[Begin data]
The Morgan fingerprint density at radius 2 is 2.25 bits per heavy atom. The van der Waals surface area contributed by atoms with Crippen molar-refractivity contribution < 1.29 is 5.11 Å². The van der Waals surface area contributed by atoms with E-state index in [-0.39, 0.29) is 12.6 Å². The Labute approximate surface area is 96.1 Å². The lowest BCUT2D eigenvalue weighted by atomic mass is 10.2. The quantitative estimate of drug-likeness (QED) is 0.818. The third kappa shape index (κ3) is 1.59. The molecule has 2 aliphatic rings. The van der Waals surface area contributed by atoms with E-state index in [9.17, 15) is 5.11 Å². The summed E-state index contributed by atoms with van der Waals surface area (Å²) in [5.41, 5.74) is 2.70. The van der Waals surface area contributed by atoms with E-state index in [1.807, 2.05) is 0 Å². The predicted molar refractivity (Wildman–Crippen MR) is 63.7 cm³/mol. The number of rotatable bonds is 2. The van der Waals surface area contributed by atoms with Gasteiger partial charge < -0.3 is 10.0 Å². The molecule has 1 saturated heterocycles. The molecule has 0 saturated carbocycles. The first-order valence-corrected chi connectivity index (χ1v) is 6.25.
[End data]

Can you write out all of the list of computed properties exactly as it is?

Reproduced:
The Morgan fingerprint density at radius 2 is 2.25 bits per heavy atom. The van der Waals surface area contributed by atoms with Crippen molar-refractivity contribution < 1.29 is 5.11 Å². The van der Waals surface area contributed by atoms with E-state index in [-0.39, 0.29) is 12.6 Å². The Labute approximate surface area is 96.1 Å². The lowest BCUT2D eigenvalue weighted by atomic mass is 10.2. The quantitative estimate of drug-likeness (QED) is 0.818. The third kappa shape index (κ3) is 1.59. The molecule has 2 aliphatic rings. The van der Waals surface area contributed by atoms with E-state index in [9.17, 15) is 5.11 Å². The summed E-state index contributed by atoms with van der Waals surface area (Å²) in [5.41, 5.74) is 2.70. The van der Waals surface area contributed by atoms with E-state index in [1.807, 2.05) is 0 Å². The predicted molar refractivity (Wildman–Crippen MR) is 63.7 cm³/mol. The number of rotatable bonds is 2. The van der Waals surface area contributed by atoms with Gasteiger partial charge < -0.3 is 10.0 Å². The molecule has 1 saturated heterocycles. The molecule has 0 saturated carbocycles. The first-order valence-corrected chi connectivity index (χ1v) is 6.25.